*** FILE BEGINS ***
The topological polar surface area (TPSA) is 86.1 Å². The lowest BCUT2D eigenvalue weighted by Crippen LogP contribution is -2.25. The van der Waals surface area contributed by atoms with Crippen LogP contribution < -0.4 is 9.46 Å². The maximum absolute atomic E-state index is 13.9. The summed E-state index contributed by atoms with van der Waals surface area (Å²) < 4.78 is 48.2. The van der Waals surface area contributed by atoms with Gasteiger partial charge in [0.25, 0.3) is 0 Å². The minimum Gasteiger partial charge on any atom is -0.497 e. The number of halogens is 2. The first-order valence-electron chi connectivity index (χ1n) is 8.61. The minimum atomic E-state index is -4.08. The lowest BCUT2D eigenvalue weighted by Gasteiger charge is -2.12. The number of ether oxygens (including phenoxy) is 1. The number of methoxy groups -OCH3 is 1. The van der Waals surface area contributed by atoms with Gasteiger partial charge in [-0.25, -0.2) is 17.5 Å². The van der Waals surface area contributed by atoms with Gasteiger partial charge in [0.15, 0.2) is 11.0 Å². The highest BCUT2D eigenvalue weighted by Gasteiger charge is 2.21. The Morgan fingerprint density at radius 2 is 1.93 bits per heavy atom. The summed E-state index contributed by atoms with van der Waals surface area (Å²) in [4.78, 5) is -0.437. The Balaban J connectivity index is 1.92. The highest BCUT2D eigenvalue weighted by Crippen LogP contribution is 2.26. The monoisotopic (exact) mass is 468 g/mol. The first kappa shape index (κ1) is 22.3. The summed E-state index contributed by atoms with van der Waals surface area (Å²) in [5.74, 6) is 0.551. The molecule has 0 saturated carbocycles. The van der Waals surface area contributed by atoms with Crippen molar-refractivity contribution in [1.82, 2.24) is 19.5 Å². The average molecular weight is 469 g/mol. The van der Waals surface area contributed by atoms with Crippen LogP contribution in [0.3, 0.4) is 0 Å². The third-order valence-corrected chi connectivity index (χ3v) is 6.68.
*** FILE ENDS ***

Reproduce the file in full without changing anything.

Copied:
The topological polar surface area (TPSA) is 86.1 Å². The lowest BCUT2D eigenvalue weighted by Crippen LogP contribution is -2.25. The van der Waals surface area contributed by atoms with Crippen LogP contribution < -0.4 is 9.46 Å². The maximum absolute atomic E-state index is 13.9. The summed E-state index contributed by atoms with van der Waals surface area (Å²) < 4.78 is 48.2. The van der Waals surface area contributed by atoms with Gasteiger partial charge in [0.25, 0.3) is 0 Å². The minimum Gasteiger partial charge on any atom is -0.497 e. The number of halogens is 2. The first-order valence-electron chi connectivity index (χ1n) is 8.61. The minimum atomic E-state index is -4.08. The lowest BCUT2D eigenvalue weighted by Gasteiger charge is -2.12. The number of ether oxygens (including phenoxy) is 1. The number of methoxy groups -OCH3 is 1. The van der Waals surface area contributed by atoms with Gasteiger partial charge in [-0.25, -0.2) is 17.5 Å². The van der Waals surface area contributed by atoms with Gasteiger partial charge in [0.15, 0.2) is 11.0 Å². The highest BCUT2D eigenvalue weighted by Gasteiger charge is 2.21. The Morgan fingerprint density at radius 2 is 1.93 bits per heavy atom. The summed E-state index contributed by atoms with van der Waals surface area (Å²) in [4.78, 5) is -0.437. The Balaban J connectivity index is 1.92. The highest BCUT2D eigenvalue weighted by Crippen LogP contribution is 2.26. The monoisotopic (exact) mass is 468 g/mol. The first kappa shape index (κ1) is 22.3. The summed E-state index contributed by atoms with van der Waals surface area (Å²) in [5.74, 6) is 0.551. The molecule has 0 saturated carbocycles. The van der Waals surface area contributed by atoms with Crippen molar-refractivity contribution in [1.82, 2.24) is 19.5 Å². The average molecular weight is 469 g/mol. The van der Waals surface area contributed by atoms with Crippen LogP contribution in [0.3, 0.4) is 0 Å². The third-order valence-corrected chi connectivity index (χ3v) is 6.68.